Boys Basketball – Freehold Twp. Continues Dominance Over Howell
FREEHOLD TWP. -- The Freehold Township and Howell boys basketball programs play every year and over the last decade, it has been an event when Howell gets the better of the intra-district rivalry. That is because since the start of the 2011-12 season, Howell has won just once in 19 games against the Patriots.
Although only juniors, Freehold Township starters Jayden Holmes-Cotter and Malachi Harris knew two things: this year's Howell team came into Freehold Township's gym Thursday expecting this to be the year it got the better of the Patriots and, secondly, that it was up to Holmes-Cotter and Harris not to let that happen.
Freehold Township closed the first quarter with a big run and shut down a potent Howell offense to pick up a much-needed 55-38 win over the Rebels in a Shore Conference Class A North showdown Thursday night.
"This was the first game where I felt like we looked like a Freehold Township team," Patriots coach Brian Golub said. "Offensively, we still have work to do, but our energy and execution on defense was the best it's been this year, maybe even the last two years, so that was encouraging."
Holmes-Cotter led the Patriots with 19 points and 11 rebounds while Harris poured in 17 points, including a 7-for-7 effort from the free-throw line in the fourth quarter to ensure Howell had no chance of rallying from its sizable deficit.
"We knew coming in what our job was," Harris said. "We played these guys last year and twice in the summer, so we knew what they were about."
"We were at practice yesterday and our focus was just on beating Howell," Holmes-Cotter said. "I don't know the last time Howell beat us but we wanted to make sure it didn't happen tonight."
Howell's only win over Freehold Township in the last 10 seasons came back in 2017-18 and the Rebels came out Thursday looking to add to add a win to their 1-18 record against the Patriots since 2011-12.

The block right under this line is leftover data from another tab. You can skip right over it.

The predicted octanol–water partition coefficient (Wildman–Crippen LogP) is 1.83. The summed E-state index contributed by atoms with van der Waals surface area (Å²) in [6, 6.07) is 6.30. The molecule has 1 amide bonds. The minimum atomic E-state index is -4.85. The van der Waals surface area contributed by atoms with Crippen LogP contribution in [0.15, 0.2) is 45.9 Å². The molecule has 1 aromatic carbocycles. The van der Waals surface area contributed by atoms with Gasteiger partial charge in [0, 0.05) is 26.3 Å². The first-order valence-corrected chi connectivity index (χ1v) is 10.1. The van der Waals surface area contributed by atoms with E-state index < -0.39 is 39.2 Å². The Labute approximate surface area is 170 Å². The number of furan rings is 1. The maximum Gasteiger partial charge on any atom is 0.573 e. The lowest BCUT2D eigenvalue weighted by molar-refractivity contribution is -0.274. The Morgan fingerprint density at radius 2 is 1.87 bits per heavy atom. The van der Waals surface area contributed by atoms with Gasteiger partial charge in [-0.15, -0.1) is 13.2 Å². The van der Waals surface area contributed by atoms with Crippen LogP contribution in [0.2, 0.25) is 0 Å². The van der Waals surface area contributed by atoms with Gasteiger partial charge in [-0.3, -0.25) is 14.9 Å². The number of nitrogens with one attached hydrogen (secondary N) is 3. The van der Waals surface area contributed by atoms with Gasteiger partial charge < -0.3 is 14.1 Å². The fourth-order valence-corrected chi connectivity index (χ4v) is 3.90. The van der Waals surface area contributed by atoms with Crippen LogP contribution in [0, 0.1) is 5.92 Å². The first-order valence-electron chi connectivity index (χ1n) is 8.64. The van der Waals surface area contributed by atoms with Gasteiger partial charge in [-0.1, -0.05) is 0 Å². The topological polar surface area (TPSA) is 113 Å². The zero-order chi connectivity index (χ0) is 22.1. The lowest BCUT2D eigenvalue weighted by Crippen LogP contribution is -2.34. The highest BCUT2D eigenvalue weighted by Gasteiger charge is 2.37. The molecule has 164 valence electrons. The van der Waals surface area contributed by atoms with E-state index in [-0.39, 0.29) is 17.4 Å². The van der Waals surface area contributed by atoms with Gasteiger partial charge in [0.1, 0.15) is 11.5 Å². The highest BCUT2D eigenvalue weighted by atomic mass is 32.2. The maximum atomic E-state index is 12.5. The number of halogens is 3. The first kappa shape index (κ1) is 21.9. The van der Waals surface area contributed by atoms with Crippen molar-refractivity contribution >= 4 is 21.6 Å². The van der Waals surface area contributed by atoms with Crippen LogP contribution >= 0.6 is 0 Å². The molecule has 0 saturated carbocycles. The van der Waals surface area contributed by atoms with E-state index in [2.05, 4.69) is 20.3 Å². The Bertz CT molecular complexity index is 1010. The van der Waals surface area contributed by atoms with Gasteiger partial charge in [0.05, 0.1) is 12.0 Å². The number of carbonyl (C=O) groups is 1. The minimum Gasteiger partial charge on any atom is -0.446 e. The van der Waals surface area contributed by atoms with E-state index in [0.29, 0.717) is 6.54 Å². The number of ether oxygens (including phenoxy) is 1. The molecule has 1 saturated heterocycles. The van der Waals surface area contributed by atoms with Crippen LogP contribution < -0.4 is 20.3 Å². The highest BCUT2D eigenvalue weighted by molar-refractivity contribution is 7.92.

The night got off to a positive start, as Howell jumped out to to an 8-4 lead in the first three minutes, but it was all Freehold Township from there. The Patriots finished the first quarter on a 12-0 run and held Howell to six points over the next 16 minutes of game clock. Against Freehold Township's high-pressure, swarming defense, the Rebels committed 13 turnovers in the first half alone, finished with 17 for the game, shot 22.6 percent from the field (12-for-53) and 12.9 percent (4-for-31) from three-point range.
"I think the effort was outstanding," Holmes-Cotter said. "It was the best we have played this year. We were locked in defensively and we didn't let up."
Entering Thursday's game, Howell was averaging a shade under 62 points in its four wins, with the lone loss coming against a Lenape team that is currently ranked No. 6 in the entire state.
Senior Joe Dupuis led Howell with 18 points and five rebounds and junior teammate Damien Padilla contributed eight points and 11 rebounds in the loss. Seniors Zach Emery and Dylan McVeigh entered the game as Howell's top two scorers on a per-game basis and the Patriots held the duo to a combined seven points on 2-for-15 shooting.